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The unanswerable questions just keep on coming

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By Michael O'Hare
Thursday, Jan. 17, 2013, 9:00 p.m.
 

Sage and intelligent people have advised that we should contemplate life's unanswerable questions.

For instance, the poet Rainer Maria Rilke advised to love the questions themselves, to actually live them.

Now, following that high brow introduction, I (neither sage, nor intelligent) will offer some of the questions that I ponder over without answer:

Have high-tech gadgets made our lives better?

Recent news out of the high-tech confab in Vegas showcased a hand-held computer that has a flexible screen and a huge TV with 3D in HD. Announcers gushed: The bendable device is great if you are on a crowded subway; the TV is just like being there.

Yeah, and maybe someday we will have news on paper during our morning commute and its pages can be folded so as not to interfere with fellow passengers. Oh, and before long we will all go into a theater and watch people on stage. Now that will really be high-tech!

Why do we remove snow and cut grass?

These are seasonal things. I can't imagine why some fool ever decided that grass looks better when it is under an inch high. I much prefer what they have done at Crooked Creek, sections where there are just meandering paths amid a field of otherwise high grass.

And when it snows we rush out to clear it off, often making the pathways more slippery than it might otherwise be. In both cases, grass and snow, your municipality will even fine you if you don't cut and shovel.

Now, you might argue that we definitely need to fund the clearing of our highways. Heaven knows we can't ever stay at home, wait for it to melt down or -- and this is the seemingly impossible one -- drive slower than we might otherwise. We all know in our modern world that snow should never slow us down!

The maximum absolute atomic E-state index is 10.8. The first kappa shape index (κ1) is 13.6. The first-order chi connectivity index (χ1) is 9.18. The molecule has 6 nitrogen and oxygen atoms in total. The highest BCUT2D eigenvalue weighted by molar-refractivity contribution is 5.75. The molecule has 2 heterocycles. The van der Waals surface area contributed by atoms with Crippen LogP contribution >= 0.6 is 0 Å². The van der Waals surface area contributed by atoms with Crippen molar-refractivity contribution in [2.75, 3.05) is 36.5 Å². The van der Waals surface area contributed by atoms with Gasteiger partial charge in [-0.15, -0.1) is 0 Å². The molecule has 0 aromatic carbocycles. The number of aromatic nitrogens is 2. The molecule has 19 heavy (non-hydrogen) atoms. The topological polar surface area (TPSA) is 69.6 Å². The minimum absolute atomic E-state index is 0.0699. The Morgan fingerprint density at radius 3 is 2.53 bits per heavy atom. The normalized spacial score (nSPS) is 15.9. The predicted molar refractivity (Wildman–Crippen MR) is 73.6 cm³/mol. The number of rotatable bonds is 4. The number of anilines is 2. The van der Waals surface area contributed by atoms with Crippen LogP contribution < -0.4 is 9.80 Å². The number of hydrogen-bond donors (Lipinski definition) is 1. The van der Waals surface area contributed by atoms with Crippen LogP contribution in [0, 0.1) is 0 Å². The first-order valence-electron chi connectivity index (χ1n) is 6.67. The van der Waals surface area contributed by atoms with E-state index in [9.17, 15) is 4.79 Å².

Some day we will breed an animal, tall and strong and with four legs, that can carry us or pull a sleigh through the snow. Wouldn't that be something marvelous?

Must we live at a state of utter panic?

The old adage is that bad news sells, but does it need to make us anxious, frightened or angry?

TV weather forecasters present an oncoming storm front as if it were an invasion of aliens from outer space; you may even argue that it really is. Do we have to be scared into getting a flu shot, hiring an accountant at tax time or losing weight after the new year? The fine art of discussion is dead; it has been on life-support for decades.

Will we ever get it?

Why do we think being famous, and therefore wealthy is so great?

Sure, we all need to live and feel some sense of accomplishment, right? But despite all the world's literature, studies, science and medical advise we still act as if we don't have enough.

Being famous these days, for whatever reason, looks actually painful. For one thing, you have photographers follow you whereever you go, sometimes to the point of it becoming dangerous, and you will get invited on TV to comment on things you obviously know nothing about. That is just part of it.

Why the compulsion to reveal?

Why do so many people use the various social media to tell anyone and everyone what is going on in their lives? But hospitals no longer release admission and discharge lists.

Why are there dogs (or fill in whatever creature you prefer)?

I look at my dog Cami asleep on the sofa, warm and comfortable. I study her little head, wonder what goes on in there, and think about the miracle that is life in all its forms, sentient and non-sentient. And when I set appreciation of her and all creatures momentarily aside in my thinking, I am just left with the question “why?”

Hey, that was pretty sage stuff, huh?

See, there's another question; they just keep coming.

Meandering appears Fridays. To share your thoughts on this column (or on most anything) with News Editor Mike O'Hare, write to the Leader Times, P.O. Box 978, Kittanning, PA 16201 or via e-mail to mohare@tribweb.com.

 

 
 


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